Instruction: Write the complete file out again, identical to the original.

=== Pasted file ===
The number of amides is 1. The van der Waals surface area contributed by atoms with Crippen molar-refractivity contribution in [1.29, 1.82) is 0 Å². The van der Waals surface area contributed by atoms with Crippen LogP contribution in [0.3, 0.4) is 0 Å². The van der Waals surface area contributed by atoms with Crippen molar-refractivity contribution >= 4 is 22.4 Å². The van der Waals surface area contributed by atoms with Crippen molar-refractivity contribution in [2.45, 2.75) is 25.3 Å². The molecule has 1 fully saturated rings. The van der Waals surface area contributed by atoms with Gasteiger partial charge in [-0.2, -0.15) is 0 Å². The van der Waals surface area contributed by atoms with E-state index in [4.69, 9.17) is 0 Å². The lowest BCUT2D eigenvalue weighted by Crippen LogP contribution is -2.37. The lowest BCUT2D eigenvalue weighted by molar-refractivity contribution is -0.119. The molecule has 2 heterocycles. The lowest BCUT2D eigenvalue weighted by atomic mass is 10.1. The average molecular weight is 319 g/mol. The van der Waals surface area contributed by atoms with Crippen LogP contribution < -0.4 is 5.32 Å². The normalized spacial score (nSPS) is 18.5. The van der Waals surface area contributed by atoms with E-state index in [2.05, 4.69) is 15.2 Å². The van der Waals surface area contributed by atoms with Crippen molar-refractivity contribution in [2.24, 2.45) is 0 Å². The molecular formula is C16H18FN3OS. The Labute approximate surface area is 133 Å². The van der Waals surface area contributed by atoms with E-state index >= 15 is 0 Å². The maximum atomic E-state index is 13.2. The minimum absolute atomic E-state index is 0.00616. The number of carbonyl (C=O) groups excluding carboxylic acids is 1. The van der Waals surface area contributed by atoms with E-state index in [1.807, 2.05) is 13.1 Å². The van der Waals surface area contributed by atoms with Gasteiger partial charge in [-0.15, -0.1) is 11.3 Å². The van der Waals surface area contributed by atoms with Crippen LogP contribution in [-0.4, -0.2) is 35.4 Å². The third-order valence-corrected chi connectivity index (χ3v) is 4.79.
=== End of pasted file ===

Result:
The number of amides is 1. The van der Waals surface area contributed by atoms with Crippen molar-refractivity contribution in [1.29, 1.82) is 0 Å². The van der Waals surface area contributed by atoms with Crippen LogP contribution in [0.3, 0.4) is 0 Å². The van der Waals surface area contributed by atoms with Crippen molar-refractivity contribution >= 4 is 22.4 Å². The van der Waals surface area contributed by atoms with Crippen molar-refractivity contribution in [2.45, 2.75) is 25.3 Å². The molecule has 1 fully saturated rings. The van der Waals surface area contributed by atoms with Gasteiger partial charge in [-0.2, -0.15) is 0 Å². The van der Waals surface area contributed by atoms with E-state index in [4.69, 9.17) is 0 Å². The lowest BCUT2D eigenvalue weighted by Crippen LogP contribution is -2.37. The lowest BCUT2D eigenvalue weighted by molar-refractivity contribution is -0.119. The molecule has 2 heterocycles. The lowest BCUT2D eigenvalue weighted by atomic mass is 10.1. The average molecular weight is 319 g/mol. The van der Waals surface area contributed by atoms with Crippen LogP contribution < -0.4 is 5.32 Å². The normalized spacial score (nSPS) is 18.5. The van der Waals surface area contributed by atoms with E-state index in [2.05, 4.69) is 15.2 Å². The van der Waals surface area contributed by atoms with Crippen molar-refractivity contribution in [2.24, 2.45) is 0 Å². The molecular formula is C16H18FN3OS. The Labute approximate surface area is 133 Å². The van der Waals surface area contributed by atoms with E-state index >= 15 is 0 Å². The maximum atomic E-state index is 13.2. The minimum absolute atomic E-state index is 0.00616. The number of carbonyl (C=O) groups excluding carboxylic acids is 1. The van der Waals surface area contributed by atoms with E-state index in [1.807, 2.05) is 13.1 Å². The van der Waals surface area contributed by atoms with Gasteiger partial charge in [-0.15, -0.1) is 11.3 Å². The van der Waals surface area contributed by atoms with Crippen LogP contribution in [-0.4, -0.2) is 35.4 Å². The third-order valence-corrected chi connectivity index (χ3v) is 4.79.